There is nothing to equal the pleasure of snuggling into a soft cushion, with a warm cup of coffee and a gripping crime thriller. Most avid readers grow up on a steady diet of suspense and detective fiction. I was no different.
My earliest mysteries were the ones solved by the Famous Five and the Secret Seven, the lovable characters created by Enid Blyton. After a fleeting affair with Nancy Drew, I met Agatha Christie and she stole my heart away, keeping it firmly in her grasp through my teenage years. Later, this love for crime fiction blossomed, as I moved on to reading books by authors like Sir Arthur Conan Doyle, Edgar Allan Poe, Dorothy Sayers and Raymond Chandler.
This was when my mother decided it was time to introduce me to Ganesh and Vasanth, the ever-popular, ever-youthful literary duo envisaged by the talented and prolific Tamil writer Sujatha. From Sujatha, Rajesh Kumar was but a short walk away. Considered the King of Tamil pulp fiction, Rajesh Kumar has penned nearly 1,500 novels and most of them are centred around mind-boggling crimes. Though my mother’s efforts were purely intended to make me fluent in my mother tongue, the stories were written with a flair that gripped me and kept me hooked.
Regional language crime novels hogged the limelight at all the railway stations. Though I had heard a lot about Byomkesh Bakshi, the popular fictional detective in Bengali literature created by Saradindu Bandyopadhyay, and about Satyajit Ray’s Feluda, translations were not easily available in those days.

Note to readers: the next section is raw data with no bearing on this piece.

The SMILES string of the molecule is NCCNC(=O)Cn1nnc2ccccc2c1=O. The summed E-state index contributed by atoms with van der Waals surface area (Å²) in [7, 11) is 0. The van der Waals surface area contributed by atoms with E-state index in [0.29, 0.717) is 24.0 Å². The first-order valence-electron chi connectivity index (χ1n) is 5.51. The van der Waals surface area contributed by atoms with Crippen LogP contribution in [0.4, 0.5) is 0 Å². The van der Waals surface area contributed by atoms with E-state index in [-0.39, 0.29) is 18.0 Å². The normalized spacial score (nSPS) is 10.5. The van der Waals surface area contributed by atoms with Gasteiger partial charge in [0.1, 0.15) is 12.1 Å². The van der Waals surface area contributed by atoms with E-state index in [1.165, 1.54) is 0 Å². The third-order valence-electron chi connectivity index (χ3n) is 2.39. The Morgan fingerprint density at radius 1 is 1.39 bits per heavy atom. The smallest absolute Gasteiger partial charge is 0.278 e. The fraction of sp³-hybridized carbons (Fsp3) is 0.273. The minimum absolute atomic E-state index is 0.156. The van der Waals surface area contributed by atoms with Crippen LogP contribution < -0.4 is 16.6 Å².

While regional detectives whose stories were written in vernacular languages flooded the Indian Pulp Fiction industry, an engrossing crime fiction written in English by an Indian author was conspicuous by its absence. It is only during the recent years that Indian crime writing in English has picked up pace.
The thrills and chills of reading crime fiction increase in direct proportion to the author’s efforts to remove redundant adjectives and set up a world that is mysterious and believable. The characters in a crime novel have their own flaws that make them real and charming and we end up rooting for them book after book. In a recent interview, Ashwin Sanghi rightly says, “While writing is an art, crime writing is a craft.”